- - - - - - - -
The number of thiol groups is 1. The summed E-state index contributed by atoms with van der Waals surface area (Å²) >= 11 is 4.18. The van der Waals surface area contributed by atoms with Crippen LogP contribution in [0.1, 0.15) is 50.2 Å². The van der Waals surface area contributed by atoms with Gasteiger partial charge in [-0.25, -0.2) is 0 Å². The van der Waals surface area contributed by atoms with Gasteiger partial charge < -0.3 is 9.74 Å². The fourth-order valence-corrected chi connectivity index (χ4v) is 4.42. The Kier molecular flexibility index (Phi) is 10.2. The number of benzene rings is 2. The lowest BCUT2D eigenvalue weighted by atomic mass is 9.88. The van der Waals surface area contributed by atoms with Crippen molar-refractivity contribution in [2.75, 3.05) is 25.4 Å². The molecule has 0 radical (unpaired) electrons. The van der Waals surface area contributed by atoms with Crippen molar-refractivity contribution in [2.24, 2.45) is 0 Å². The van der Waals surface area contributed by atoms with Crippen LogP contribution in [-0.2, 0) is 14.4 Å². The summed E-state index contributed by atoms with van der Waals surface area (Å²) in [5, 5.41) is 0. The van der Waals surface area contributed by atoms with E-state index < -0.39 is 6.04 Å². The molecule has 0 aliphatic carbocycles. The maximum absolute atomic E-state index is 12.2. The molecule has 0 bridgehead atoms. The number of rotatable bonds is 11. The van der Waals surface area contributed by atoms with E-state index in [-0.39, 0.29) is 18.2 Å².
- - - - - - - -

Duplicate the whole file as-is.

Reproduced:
The number of thiol groups is 1. The summed E-state index contributed by atoms with van der Waals surface area (Å²) >= 11 is 4.18. The van der Waals surface area contributed by atoms with Crippen LogP contribution in [0.1, 0.15) is 50.2 Å². The van der Waals surface area contributed by atoms with Gasteiger partial charge in [-0.25, -0.2) is 0 Å². The van der Waals surface area contributed by atoms with Gasteiger partial charge < -0.3 is 9.74 Å². The fourth-order valence-corrected chi connectivity index (χ4v) is 4.42. The Kier molecular flexibility index (Phi) is 10.2. The number of benzene rings is 2. The lowest BCUT2D eigenvalue weighted by atomic mass is 9.88. The van der Waals surface area contributed by atoms with Crippen molar-refractivity contribution in [2.75, 3.05) is 25.4 Å². The molecule has 0 radical (unpaired) electrons. The van der Waals surface area contributed by atoms with Crippen molar-refractivity contribution in [2.24, 2.45) is 0 Å². The van der Waals surface area contributed by atoms with Crippen LogP contribution in [-0.2, 0) is 14.4 Å². The summed E-state index contributed by atoms with van der Waals surface area (Å²) in [5, 5.41) is 0. The van der Waals surface area contributed by atoms with E-state index < -0.39 is 6.04 Å². The molecule has 0 aliphatic carbocycles. The maximum absolute atomic E-state index is 12.2. The molecule has 0 bridgehead atoms. The number of rotatable bonds is 11. The van der Waals surface area contributed by atoms with E-state index in [-0.39, 0.29) is 18.2 Å².